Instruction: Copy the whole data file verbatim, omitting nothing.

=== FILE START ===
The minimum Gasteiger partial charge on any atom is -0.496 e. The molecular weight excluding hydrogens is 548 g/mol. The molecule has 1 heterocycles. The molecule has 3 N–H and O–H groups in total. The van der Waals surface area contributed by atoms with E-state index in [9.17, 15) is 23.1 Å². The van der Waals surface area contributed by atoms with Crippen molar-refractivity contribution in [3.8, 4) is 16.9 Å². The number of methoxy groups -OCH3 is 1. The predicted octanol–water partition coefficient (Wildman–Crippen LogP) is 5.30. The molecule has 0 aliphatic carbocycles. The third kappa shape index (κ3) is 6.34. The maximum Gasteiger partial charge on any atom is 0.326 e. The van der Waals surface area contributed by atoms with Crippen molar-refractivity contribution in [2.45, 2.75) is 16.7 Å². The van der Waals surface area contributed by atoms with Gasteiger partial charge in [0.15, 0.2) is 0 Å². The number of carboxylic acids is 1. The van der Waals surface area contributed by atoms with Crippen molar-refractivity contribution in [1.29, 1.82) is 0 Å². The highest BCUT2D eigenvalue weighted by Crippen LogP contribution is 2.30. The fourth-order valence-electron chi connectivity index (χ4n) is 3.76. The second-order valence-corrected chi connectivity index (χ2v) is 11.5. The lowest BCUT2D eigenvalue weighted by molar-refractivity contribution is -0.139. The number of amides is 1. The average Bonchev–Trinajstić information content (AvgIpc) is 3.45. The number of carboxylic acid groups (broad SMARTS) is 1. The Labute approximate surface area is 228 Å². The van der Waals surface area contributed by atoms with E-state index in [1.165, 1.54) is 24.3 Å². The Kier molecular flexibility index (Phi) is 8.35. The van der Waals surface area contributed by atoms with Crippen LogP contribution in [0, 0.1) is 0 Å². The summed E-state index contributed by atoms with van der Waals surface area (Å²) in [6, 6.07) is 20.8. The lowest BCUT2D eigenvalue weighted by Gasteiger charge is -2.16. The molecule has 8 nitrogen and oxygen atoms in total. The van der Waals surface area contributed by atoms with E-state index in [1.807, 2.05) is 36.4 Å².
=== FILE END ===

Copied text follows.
The minimum Gasteiger partial charge on any atom is -0.496 e. The molecular weight excluding hydrogens is 548 g/mol. The molecule has 1 heterocycles. The molecule has 3 N–H and O–H groups in total. The van der Waals surface area contributed by atoms with E-state index in [9.17, 15) is 23.1 Å². The van der Waals surface area contributed by atoms with Crippen molar-refractivity contribution in [3.8, 4) is 16.9 Å². The number of methoxy groups -OCH3 is 1. The predicted octanol–water partition coefficient (Wildman–Crippen LogP) is 5.30. The molecule has 0 aliphatic carbocycles. The third kappa shape index (κ3) is 6.34. The maximum Gasteiger partial charge on any atom is 0.326 e. The van der Waals surface area contributed by atoms with Crippen molar-refractivity contribution in [2.45, 2.75) is 16.7 Å². The van der Waals surface area contributed by atoms with Gasteiger partial charge in [0.15, 0.2) is 0 Å². The number of carboxylic acids is 1. The van der Waals surface area contributed by atoms with Crippen molar-refractivity contribution in [1.29, 1.82) is 0 Å². The highest BCUT2D eigenvalue weighted by Crippen LogP contribution is 2.30. The fourth-order valence-electron chi connectivity index (χ4n) is 3.76. The second-order valence-corrected chi connectivity index (χ2v) is 11.5. The lowest BCUT2D eigenvalue weighted by molar-refractivity contribution is -0.139. The number of amides is 1. The average Bonchev–Trinajstić information content (AvgIpc) is 3.45. The number of carboxylic acid groups (broad SMARTS) is 1. The Labute approximate surface area is 228 Å². The van der Waals surface area contributed by atoms with E-state index in [1.165, 1.54) is 24.3 Å². The Kier molecular flexibility index (Phi) is 8.35. The van der Waals surface area contributed by atoms with Crippen LogP contribution in [0, 0.1) is 0 Å². The summed E-state index contributed by atoms with van der Waals surface area (Å²) in [6, 6.07) is 20.8. The lowest BCUT2D eigenvalue weighted by Gasteiger charge is -2.16. The molecule has 8 nitrogen and oxygen atoms in total. The van der Waals surface area contributed by atoms with E-state index in [1.807, 2.05) is 36.4 Å².